If a court’s approach emphasizes history to the extent embraced in Dobbs and by Justice Huddle in State v. Loe, then the answer is clear to all but one member of the court: There is no deeply rooted historical right of parents to provide medical treatment to their children for the purpose of gender transition. Although the court readily concedes that Texas precedents recognize strong parental decision-making rights, the court points out that the state constitution specifically authorizes the legislature to regulate the practice of medicine, and the court holds, in various verbal formulations in the main opinion and the concurring opinions, that the parental right does not extend to medical treatments that the legislature has decided to outlaw.

Furthermore, taking on the question of whether outlawing the treatments would violate the professional rights of licensed health care workers or the equality rights of transgender youth, the court points to the asserted hot debate in the medical field about appropriate treatment for transgender minors, leaving open the conclusion that the legislature could rationally decide that it would embrace a view that has some support among medical practitioners that gender-affirming care should be limited to counseling until an individual reaches the age of majority.

The court concluded that the plaintiffs had “failed to establish a probable right to relief on any of their three asserted constitutional violations,” wrote Justice Huddle. “We therefore reverse and vacate the trial court’s Temporary Injunction Order.” This is not necessarily the end of the case, since the appeal concerned only the temporary injunction, leaving the trial court to proceed to a determination of the merits of the case. But the Supreme Court’s description of the legal analysis leaves little doubt that if the trial court persists in ruling for the plaintiffs, it will be reversed by the Texas Supreme Court. 

There is no possibility of appealing this ruling to the US Supreme Court. Even though the Texas court extensively cites and treats as persuasive precedents of federal appellate rulings supporting bans on gender-affirming care, the opinion is explicitly based only on the state constitution, shielding it from Supreme Court review.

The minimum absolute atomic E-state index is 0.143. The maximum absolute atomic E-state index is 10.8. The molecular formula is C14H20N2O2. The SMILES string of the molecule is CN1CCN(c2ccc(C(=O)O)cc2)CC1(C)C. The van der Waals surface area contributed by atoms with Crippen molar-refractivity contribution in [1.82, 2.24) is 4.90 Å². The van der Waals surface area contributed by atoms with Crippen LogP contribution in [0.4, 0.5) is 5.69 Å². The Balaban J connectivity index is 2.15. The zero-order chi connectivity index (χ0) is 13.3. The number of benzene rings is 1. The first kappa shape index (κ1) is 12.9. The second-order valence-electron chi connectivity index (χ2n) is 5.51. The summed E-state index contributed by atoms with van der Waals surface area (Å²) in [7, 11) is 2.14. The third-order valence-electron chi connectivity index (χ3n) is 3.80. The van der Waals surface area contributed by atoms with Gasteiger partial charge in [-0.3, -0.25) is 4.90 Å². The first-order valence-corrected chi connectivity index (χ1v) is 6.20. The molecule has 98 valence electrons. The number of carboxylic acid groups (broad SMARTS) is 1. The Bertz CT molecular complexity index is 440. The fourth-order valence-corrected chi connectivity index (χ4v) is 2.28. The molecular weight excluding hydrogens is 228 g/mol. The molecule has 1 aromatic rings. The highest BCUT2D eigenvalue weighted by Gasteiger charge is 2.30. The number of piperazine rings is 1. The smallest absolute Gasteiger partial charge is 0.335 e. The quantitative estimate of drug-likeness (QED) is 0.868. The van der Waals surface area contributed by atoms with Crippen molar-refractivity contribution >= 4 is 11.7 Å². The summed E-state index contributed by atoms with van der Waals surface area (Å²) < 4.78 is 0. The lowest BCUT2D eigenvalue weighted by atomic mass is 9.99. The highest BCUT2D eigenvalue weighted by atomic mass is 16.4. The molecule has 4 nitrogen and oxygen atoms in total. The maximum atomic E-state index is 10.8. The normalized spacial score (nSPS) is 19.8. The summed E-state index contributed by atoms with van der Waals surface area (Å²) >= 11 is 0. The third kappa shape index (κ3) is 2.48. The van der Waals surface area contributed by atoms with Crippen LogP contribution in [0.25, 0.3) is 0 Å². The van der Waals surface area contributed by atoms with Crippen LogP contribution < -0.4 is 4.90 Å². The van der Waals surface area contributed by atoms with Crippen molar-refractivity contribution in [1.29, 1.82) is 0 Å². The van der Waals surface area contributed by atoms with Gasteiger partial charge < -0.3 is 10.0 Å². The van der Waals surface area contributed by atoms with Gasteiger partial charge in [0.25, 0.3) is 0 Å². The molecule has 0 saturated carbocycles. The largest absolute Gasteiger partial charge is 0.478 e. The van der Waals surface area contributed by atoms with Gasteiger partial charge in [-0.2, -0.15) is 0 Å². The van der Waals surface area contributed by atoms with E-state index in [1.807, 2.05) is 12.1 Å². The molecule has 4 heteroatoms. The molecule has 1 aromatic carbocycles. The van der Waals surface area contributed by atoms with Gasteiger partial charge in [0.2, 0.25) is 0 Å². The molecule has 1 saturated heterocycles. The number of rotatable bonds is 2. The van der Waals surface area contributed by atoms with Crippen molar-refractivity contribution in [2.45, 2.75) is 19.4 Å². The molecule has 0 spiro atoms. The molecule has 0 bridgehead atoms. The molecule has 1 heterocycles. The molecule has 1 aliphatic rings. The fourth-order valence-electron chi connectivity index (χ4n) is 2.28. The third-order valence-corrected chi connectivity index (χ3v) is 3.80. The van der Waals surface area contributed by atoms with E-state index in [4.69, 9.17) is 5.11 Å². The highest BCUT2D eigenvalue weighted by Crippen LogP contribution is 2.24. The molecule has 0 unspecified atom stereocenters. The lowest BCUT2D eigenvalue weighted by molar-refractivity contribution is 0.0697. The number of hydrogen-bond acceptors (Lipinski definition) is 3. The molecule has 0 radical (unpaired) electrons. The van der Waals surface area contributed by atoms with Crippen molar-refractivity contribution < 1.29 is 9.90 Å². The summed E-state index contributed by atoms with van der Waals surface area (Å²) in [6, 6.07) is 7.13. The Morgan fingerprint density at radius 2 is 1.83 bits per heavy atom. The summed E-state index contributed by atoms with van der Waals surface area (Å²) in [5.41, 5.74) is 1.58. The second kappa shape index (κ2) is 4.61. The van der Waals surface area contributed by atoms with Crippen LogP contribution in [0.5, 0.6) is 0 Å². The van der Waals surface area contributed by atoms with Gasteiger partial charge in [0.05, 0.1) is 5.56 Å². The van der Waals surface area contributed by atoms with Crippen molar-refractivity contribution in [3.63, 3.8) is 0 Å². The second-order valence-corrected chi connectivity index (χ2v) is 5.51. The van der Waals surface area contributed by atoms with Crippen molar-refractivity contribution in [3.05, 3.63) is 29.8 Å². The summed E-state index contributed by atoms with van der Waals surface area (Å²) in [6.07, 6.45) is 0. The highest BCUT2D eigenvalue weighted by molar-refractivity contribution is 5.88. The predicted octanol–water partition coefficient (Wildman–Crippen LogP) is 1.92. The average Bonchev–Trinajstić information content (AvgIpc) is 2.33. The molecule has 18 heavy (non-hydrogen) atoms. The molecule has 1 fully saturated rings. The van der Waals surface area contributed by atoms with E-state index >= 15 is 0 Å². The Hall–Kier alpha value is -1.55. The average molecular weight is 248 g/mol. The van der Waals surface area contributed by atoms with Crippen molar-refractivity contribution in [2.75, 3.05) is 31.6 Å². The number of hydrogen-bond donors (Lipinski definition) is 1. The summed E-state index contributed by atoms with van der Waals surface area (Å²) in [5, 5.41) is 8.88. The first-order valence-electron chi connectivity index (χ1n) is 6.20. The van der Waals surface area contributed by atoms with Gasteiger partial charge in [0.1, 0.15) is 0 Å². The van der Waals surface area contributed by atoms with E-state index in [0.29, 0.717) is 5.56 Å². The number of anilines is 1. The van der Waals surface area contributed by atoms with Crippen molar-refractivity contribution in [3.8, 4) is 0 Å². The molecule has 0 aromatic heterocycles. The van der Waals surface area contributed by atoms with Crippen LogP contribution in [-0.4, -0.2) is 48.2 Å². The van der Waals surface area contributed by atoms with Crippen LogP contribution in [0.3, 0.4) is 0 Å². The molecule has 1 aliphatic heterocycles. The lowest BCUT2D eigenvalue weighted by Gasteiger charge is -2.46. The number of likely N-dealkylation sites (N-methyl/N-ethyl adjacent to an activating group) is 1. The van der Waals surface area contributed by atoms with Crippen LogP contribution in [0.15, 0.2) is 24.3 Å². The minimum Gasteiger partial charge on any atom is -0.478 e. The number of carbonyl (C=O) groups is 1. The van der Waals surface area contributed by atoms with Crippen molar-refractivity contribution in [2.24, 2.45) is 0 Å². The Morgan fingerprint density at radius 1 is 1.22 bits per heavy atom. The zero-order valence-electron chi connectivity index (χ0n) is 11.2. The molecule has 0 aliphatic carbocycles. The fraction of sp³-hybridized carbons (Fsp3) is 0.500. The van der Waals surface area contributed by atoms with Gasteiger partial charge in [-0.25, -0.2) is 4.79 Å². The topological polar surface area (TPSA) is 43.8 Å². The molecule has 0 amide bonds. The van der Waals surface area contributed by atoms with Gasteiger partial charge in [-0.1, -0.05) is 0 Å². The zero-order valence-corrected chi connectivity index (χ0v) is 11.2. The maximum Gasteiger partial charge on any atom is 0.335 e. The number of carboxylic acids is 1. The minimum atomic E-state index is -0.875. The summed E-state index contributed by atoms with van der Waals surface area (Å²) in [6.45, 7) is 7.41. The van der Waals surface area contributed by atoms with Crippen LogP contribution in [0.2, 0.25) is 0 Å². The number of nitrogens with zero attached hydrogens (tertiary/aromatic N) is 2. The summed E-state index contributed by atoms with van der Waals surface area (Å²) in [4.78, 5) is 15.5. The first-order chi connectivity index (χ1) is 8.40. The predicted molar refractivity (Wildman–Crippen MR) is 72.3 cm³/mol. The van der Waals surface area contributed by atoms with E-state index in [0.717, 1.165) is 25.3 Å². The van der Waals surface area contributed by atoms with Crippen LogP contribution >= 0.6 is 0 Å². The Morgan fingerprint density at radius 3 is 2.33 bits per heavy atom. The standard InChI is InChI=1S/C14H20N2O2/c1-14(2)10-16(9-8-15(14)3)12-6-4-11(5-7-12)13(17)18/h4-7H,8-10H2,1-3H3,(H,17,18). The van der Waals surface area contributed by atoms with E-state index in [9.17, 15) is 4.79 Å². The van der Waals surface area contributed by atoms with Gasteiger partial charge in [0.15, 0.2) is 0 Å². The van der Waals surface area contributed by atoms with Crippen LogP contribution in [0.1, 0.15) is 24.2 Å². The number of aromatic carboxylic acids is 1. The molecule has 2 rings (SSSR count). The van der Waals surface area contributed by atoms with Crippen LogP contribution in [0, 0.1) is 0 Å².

The issue is not evading Supreme Court review anyway, however, since that court recently granted review of the Sixth Circuit Skrmetti ruling, which upheld bans on gender-affirming care for minors enacted in Tennessee and Kentucky. 

There is a dissent from the Texas ruling. Justice Debra H. Lehrmann’s opening paragraph says it all.

“At its core, this case presents a foundational issue: whether the state can usurp parental authority to follow a physician’s advice regarding their own children’s medical needs,” Lehrmann wrote. “The parents at issue are thoughtful, conscientious caretakers who are doing the best they can to deal with serious health conditions with which their children have been diagnosed. They certainly are not mistreating their children. To the contrary, they are facing this challenge with extraordinary courage, fortitude, and perseverance. The state’s category statutory prohibition prevents these parents, and many others, from developing individualized treatment plans for their children in consultation with their physicians, even the children for whom treatment could be lifesaving.  The law is not only cruel — it is unconstitutional.” 

Judge Lehrmann charges that the court is defying its own precedents.

“Although this court has enshrined a robust conceptualization of parent autonomy for many years, in the blink of an eye, the court tosses that precedent aside today. Contrary to the court’s holding, the Due Course Clause protects parents’ rights to make medical decisions for their children and, because S.B. 14 directly infringes upon that decision-making authority, it must withstand strict scrutiny.”

Judge Lehrmann’s dissent is lengthier than the other opinions and sounds the alarm that the court’s opinion “puts all parental decisions at risk of being overruled by the government.” But hers is a lonely voice.

The plaintiffs are represented by a large litigation team representing several organizations: Lori B. Leskin, Kennon L. Wooten, Elizabeth Gill, Paul Castillo, Shawn Thomas Meerkamper, Sasha J. Buchert, Adriana Pinon, Brian Klosterboer, Karen L. Loewy, Harper Seldin, Milo Inglehart, Allissa Aileen Pollard, Chloe Kempf, Dale Melchert,  Lynly Egyes, Lauren Ditty, and Omar Gonzalez-Pagan.